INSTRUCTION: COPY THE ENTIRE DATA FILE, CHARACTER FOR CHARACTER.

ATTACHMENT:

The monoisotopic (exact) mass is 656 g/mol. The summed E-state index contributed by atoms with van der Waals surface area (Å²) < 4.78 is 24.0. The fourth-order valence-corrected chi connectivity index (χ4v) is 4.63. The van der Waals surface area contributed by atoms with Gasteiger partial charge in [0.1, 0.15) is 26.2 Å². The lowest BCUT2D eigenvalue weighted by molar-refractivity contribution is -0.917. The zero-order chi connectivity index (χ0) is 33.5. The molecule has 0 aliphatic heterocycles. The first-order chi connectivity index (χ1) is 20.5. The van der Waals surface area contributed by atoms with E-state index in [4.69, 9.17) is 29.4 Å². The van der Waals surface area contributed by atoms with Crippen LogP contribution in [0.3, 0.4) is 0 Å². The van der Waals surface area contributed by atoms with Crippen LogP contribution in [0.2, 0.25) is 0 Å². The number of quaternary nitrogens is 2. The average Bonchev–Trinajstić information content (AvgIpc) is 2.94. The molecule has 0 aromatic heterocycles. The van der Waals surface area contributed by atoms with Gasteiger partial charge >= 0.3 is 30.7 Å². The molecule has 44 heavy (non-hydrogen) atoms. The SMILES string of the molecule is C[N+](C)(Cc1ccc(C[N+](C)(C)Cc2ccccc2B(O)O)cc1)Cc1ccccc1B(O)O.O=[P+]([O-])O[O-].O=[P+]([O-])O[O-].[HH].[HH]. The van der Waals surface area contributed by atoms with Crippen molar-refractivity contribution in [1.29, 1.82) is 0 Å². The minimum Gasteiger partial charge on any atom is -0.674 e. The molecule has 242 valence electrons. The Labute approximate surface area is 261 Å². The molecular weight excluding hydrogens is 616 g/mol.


The monoisotopic (exact) mass is 656 g/mol. The summed E-state index contributed by atoms with van der Waals surface area (Å²) < 4.78 is 24.0. The fourth-order valence-corrected chi connectivity index (χ4v) is 4.63. The van der Waals surface area contributed by atoms with Gasteiger partial charge in [0.1, 0.15) is 26.2 Å². The lowest BCUT2D eigenvalue weighted by molar-refractivity contribution is -0.917. The zero-order chi connectivity index (χ0) is 33.5. The molecule has 0 aliphatic heterocycles. The first-order chi connectivity index (χ1) is 20.5. The van der Waals surface area contributed by atoms with E-state index in [4.69, 9.17) is 29.4 Å². The van der Waals surface area contributed by atoms with Crippen LogP contribution in [0.3, 0.4) is 0 Å². The van der Waals surface area contributed by atoms with Crippen LogP contribution in [0.2, 0.25) is 0 Å². The number of quaternary nitrogens is 2. The average Bonchev–Trinajstić information content (AvgIpc) is 2.94. The molecule has 0 aromatic heterocycles. The van der Waals surface area contributed by atoms with Gasteiger partial charge >= 0.3 is 30.7 Å². The molecule has 44 heavy (non-hydrogen) atoms. The SMILES string of the molecule is C[N+](C)(Cc1ccc(C[N+](C)(C)Cc2ccccc2B(O)O)cc1)Cc1ccccc1B(O)O.O=[P+]([O-])O[O-].O=[P+]([O-])O[O-].[HH].[HH]. The van der Waals surface area contributed by atoms with Crippen molar-refractivity contribution in [1.29, 1.82) is 0 Å². The minimum Gasteiger partial charge on any atom is -0.674 e. The molecule has 242 valence electrons. The Labute approximate surface area is 261 Å². The molecular weight excluding hydrogens is 616 g/mol.